June 18th came and I was stoked. Until that afternoon. See my dad is very old school and wants me to spend my time the way HE did when he was my age. That meant summer was practically indistinguishable from the school year. The only work I was planning on doing was summer reading and my summer job at the Summer Journalism Institute, which doesn’t start till July 6th.
He decided that I was going to do one hour of reading per day, one hour of driving practice for my learner’s permit, and I had to leave my room every 50 minutes and spend 10 minutes away from screens. Add on to that the fact that, thanks to my mom, I still had to leave my phone outside my room before going to sleep, just like with the AP prep.
The change, though somewhat unpleasant, was bearable. It was mainly worth it because I got to move my Play Station Four to my room instead of it being in the living room, where I’d have to ask to use it from either my parents or my sister. It was also fine because it was to be temporary, as we were planning to travel to Tunisia on July 4th, this time spending the usual two months.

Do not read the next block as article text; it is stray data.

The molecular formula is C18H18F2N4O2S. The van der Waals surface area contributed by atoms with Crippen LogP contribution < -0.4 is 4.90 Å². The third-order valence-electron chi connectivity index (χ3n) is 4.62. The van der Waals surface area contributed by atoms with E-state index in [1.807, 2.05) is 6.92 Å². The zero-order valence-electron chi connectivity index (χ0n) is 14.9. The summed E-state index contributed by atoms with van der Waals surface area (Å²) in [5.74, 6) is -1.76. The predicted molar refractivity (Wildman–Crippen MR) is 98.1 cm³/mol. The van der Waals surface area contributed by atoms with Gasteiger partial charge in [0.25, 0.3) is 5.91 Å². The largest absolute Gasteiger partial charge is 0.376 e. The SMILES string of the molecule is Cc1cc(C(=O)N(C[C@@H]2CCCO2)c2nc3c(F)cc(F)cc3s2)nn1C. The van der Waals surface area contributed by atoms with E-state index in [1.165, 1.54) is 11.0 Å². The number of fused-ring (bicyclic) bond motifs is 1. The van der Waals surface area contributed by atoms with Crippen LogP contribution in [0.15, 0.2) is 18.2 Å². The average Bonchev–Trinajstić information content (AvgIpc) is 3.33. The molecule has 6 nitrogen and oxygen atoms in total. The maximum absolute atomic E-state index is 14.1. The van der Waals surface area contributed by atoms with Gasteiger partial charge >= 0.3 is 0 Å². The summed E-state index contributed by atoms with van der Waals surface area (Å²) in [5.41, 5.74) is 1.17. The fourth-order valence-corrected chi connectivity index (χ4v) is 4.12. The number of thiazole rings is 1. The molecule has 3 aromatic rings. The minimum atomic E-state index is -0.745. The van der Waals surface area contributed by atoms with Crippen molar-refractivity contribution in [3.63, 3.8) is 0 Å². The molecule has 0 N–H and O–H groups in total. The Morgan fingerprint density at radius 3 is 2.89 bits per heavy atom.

Those plans almost came to a halt on June 25th, when we heard on the news that foreigners and citizens living abroad couldn’t come into the country without a PCR Covid test, regardless of vaccination status. My parents weren’t too thrilled, mainly my mom who complained about the test when she had to get it last year as well. To make matters worse, my father called his boss at work to tell him he was traveling. While it was allowed, he could only travel for a week and was unable to work overseas. So despite the challenges, we took the tests and traveled as planned.